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Object Mediated Interactions

Emelie Ågren

Emelie is a designer with a material-centered approach. Her practice revolves around processes and methodological experiments, where the outcome of these processes are crucial for the product application. Her aesthetic expression blurs the line between art and design.

She previously obtained a Bachelor’s degree in Industrial Design from Konstfack, Sweden.

Exhibitions:

Milan Design Week, “Support systems”, 2022.

RCA Work in progress show, 2022.

Konstfack Spring exhibition, 2020

Liljevalchs, Spring salon, 2009

Show Location: Battersea campus: Studio Building, Third floor

I am a London-based designer with an interest in material exploration. My projects usually centres around the human / object relationship and how materials play an important role in this. I find it interesting to challenge the current norms of how materials are used, and like to test the limits of their performance.

I draw inspiration from nature particularly from the northern part of Sweden, where I originally come from. I also like to use photography and film as a way of creating a narrative around my concepts, objects and to set the context. My interests within the field of product design has in the past couple of years been materials and sustainable development. I believe experimenting with materials is a way of making new discoveries that can lead to innovation when it comes to product development and manufacturing. Another area related to sustainability I believe is important to address is how changing the relationship between humans and objects are vital, and to reduce the perception of products as throw-away objects.

This is an experimental material project with an emphasis on Colour Material Finish (CMF). This project creates a narrative around how you can use a material with a limited lifespan to make a disposable product feel more meaningful. The motivation behind this is the fact that the objects we are using for a shorter period of time are typically not leaving an impression on us; even with good intentions, we still dispose of them.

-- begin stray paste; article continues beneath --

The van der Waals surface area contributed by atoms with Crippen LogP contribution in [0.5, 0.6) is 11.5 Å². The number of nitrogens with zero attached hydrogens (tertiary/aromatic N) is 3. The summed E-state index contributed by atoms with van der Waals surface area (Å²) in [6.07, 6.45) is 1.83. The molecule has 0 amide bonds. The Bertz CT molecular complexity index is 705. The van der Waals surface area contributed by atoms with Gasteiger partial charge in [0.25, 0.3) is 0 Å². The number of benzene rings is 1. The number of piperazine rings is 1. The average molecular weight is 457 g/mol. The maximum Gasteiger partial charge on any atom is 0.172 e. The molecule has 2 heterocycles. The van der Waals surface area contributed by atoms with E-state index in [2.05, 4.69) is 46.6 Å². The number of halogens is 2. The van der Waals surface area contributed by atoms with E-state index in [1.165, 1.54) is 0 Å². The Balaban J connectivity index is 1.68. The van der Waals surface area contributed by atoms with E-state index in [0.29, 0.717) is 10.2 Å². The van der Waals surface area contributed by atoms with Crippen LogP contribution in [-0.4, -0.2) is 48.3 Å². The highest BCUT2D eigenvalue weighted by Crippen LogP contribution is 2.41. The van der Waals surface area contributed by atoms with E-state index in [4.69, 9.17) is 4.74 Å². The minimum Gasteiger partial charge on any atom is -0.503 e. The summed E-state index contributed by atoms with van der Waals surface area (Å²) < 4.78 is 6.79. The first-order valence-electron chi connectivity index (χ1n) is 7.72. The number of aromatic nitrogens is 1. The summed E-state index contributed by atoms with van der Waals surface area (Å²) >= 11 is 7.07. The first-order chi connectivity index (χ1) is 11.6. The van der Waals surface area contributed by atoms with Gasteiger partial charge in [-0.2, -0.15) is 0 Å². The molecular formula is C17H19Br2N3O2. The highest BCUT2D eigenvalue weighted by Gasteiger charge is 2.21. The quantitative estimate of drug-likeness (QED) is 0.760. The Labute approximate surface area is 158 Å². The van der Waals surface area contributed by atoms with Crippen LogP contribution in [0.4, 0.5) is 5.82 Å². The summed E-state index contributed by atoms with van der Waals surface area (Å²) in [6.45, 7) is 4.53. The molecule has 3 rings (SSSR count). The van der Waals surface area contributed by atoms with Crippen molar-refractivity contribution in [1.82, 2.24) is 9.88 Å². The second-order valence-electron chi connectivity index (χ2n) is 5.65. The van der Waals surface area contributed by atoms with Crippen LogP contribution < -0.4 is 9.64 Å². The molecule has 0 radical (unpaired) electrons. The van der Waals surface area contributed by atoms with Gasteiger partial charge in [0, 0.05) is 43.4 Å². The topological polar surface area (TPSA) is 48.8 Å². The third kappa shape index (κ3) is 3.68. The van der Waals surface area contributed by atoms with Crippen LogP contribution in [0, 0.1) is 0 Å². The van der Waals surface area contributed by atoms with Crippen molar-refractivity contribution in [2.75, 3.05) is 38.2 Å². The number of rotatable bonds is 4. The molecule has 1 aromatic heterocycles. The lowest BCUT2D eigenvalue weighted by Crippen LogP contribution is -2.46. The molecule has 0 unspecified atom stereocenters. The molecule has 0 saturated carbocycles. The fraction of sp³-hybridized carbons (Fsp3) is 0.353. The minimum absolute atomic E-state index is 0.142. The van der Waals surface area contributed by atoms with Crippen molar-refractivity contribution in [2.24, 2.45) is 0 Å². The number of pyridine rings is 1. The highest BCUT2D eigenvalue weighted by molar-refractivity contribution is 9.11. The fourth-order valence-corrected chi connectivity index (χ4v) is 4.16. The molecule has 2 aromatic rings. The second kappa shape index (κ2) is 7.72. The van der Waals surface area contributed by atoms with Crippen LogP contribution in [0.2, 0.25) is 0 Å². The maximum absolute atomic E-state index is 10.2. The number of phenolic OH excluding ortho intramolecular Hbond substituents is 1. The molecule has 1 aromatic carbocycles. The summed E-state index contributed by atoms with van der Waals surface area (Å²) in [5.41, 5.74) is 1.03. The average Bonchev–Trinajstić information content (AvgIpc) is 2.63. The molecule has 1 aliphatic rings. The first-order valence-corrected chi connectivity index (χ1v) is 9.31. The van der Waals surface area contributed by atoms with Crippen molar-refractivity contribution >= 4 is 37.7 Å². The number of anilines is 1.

This bio-composite material has been developed over the last 6 months. Supported by bioplastic and bio-thread, a number of experiments are revealing how these materials can be put into different processes. This series of objects related to the concept showcase the diverse properties of the bio-composite and demonstrate that biomaterials can stand on their own and don’t need other materials to support them.


Some objects are only meant to be temporary, but is it possible for us to still connect with them more significantly, and can a disposable product have an impact on us?

The very first soft eggshell composite sample.

Starting out with an eggshell composite recipe, with the aim to try to replicate concrete, an accidental discovery happened when pouring leftover from a batch into an organic shape. The potential of a more softer material very far from what was intended emerged. 


Since then the material has evolved through different processes of adding natural dyes, and how these have not only affected the colour of the material but also the properties. Changing proportions and casting at different temperatures has been important factors as well. 

Adding charcoal to the mix was something that opened up a lot of possibilities for this material. The same formula can produce so many different outcomes. A soft, textile like material. A flexible but yet hard material. A stiff material that can provide structure. 


By adapting the amount of charcoal in the mixture, you end up with different shades of grey. No matter if the batch is poured freely or in controlled moulds, the material itself will determine the outcome of the shape through its bending during the drying process.

Necklace with solid perfume ball. By rubbing the ball on the material, you wear your perfume through the necklace.

Due to the materials current short life span, the material could be applied to products that are disposable in some way. A perfume is a product that are prone to run out after a certain amount of time, but instead of throwing away the container, you could keep it, renew it, recycle it in the form of this material. 

The application could be expanded to other type of products, as this is only one example of what can be made.

Lasercutting
Recycled sample
Welded sample

This section will cover some of the processes that this material has been put through.